Explore America's Campgrounds
For a desert state with no coast, Arizona is popular for kayaking. Many of the rivers flowing through the state have been dammed, creating massive fresh water lakes perfect for year-round kayaking. Rivers dependent upon snow melt and rainfall to get flowing are seasonal, but can be kayaked during certain parts of the year. Armed with sun protection and plenty of drinking water, Arizona kayakers can get a great workout in a scenic setting.
Kayaking Valley Lakes
Marinas at Scorpion Bay and Pleasant Harbor at Lake Pleasant Regional Lake rent kayaks. In conjunction with outdoor retailer Cabela’s, introductory lessons are offered. The Maricopa County Parks and Recreation Department lead guided trips and group events. Precision Marine rents kayaks on Saguaro Lake, a part of the Tonto National Forest. The marina at Roosevelt Lake does not rent kayaks. Roosevelt Lake has a reputation as a personal watercraft and motor boat destination, but paddlers can and do find quiet places, particularly on the east end of the lake.
Big Lake, at an elevation of 9,000 feet in the White Mountains, restricts motorized boats to electric and small gas engines; kayakers do not compete with big boats here. Several U.S. Forest Service campgrounds are adjacent to the lake, which is stocked with trout. South of Flagstaff, Upper Lake Mary is long and narrow. While power boats and water skiers use Upper Lake Mary, kayaks, canoes and sailboats are common. Three boat ramps and campgrounds are nearby.
Paddling Dry Washes
Dry wash is a common term that refers to a riverbed that does not run year-round. Most of the high desert rivers and streams in northern Arizona meet this criterion, but during monsoon season -- typically in July and August -- rainfall upriver floods into the washes. Kayakers who can go at a moment’s notice will find exciting, fast-moving but muddy rivers that only flow for a few days. The Little Colorado River between Joseph City and Winslow is one stretch whose popularity results from easy put-ins and take-outs. After a good rain, the normally dry wash can run at a rate of 5,300 cubic feet per second.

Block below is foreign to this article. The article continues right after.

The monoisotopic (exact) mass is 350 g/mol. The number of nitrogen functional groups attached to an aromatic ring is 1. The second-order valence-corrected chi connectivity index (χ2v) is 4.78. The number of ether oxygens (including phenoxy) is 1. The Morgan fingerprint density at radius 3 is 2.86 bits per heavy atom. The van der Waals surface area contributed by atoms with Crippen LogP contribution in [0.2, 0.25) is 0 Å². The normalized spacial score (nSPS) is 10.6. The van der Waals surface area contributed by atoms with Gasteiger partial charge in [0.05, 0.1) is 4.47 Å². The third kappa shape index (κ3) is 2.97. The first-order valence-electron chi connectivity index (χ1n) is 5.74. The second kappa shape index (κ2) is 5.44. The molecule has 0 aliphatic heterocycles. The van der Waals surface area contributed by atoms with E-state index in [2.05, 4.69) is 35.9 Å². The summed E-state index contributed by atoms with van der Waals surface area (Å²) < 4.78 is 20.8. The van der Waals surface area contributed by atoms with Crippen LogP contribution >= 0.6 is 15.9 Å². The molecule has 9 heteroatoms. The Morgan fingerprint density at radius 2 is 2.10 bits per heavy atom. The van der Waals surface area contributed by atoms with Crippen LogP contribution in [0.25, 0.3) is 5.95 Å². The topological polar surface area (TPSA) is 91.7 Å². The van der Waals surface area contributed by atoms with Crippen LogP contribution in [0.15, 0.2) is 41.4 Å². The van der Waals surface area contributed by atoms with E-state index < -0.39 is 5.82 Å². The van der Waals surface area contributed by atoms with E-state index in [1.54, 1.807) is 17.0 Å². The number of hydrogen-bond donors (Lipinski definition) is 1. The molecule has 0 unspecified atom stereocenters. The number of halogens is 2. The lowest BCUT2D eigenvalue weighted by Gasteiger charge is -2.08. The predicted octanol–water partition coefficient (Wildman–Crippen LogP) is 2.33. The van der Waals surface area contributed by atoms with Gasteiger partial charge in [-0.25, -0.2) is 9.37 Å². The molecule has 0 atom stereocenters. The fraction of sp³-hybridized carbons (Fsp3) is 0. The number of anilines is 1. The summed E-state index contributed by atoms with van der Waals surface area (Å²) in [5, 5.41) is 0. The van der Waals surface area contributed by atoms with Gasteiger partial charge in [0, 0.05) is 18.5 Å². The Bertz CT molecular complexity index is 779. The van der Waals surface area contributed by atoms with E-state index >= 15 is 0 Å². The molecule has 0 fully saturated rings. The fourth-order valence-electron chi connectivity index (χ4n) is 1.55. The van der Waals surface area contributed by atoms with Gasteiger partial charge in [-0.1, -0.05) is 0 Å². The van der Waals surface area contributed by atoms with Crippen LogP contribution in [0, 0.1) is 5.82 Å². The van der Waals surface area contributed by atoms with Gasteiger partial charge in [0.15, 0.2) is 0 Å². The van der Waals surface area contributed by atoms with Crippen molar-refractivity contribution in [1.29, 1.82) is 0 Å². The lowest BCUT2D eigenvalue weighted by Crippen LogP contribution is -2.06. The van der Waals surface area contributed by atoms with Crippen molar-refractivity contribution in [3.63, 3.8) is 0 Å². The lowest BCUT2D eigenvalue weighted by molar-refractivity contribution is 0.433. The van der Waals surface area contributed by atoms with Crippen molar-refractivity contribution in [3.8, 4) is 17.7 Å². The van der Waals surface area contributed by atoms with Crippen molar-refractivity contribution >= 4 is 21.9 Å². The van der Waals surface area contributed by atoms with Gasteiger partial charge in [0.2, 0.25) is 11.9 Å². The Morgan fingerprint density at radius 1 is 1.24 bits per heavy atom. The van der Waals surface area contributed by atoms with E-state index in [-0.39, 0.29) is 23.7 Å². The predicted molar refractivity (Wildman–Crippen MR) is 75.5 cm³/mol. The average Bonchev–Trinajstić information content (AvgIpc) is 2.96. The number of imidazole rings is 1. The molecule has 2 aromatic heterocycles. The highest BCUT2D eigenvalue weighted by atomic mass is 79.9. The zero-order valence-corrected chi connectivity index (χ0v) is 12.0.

Both Glen Canyon National Recreation Area and Lake Mead National Recreational Area are big on power boating, but kayakers can find plenty of quiet coves to explore. Launching a kayak does not require a launch fee. Marinas on both lakes can provide information and directions to areas that are not teeming with larger boats. Be warned that invasive mussels have infiltrated Lake Mead. The National Park Service recommends a complete visual and tactile inspection of your kayak for young mussels. It also suggests washing your kayak with hot, soapy water or a 5 percent solution of bleach before launching it in another lake.
Kayaking the Colorado River
The Colorado River marks Arizona’s western border with Nevada and California. Kayakers can launch from just below the Hoover Dam in Lake Mead National Recreation Area. Getting to the launch requires advanced planning with an authorized livery service. The section of river between the dam and Willow Beach is a motorless zone on Sundays and Mondays year-round. In Yuma, near the end of the Colorado’s Arizona stretch, kayaking tours are offered on Class 1 waters.
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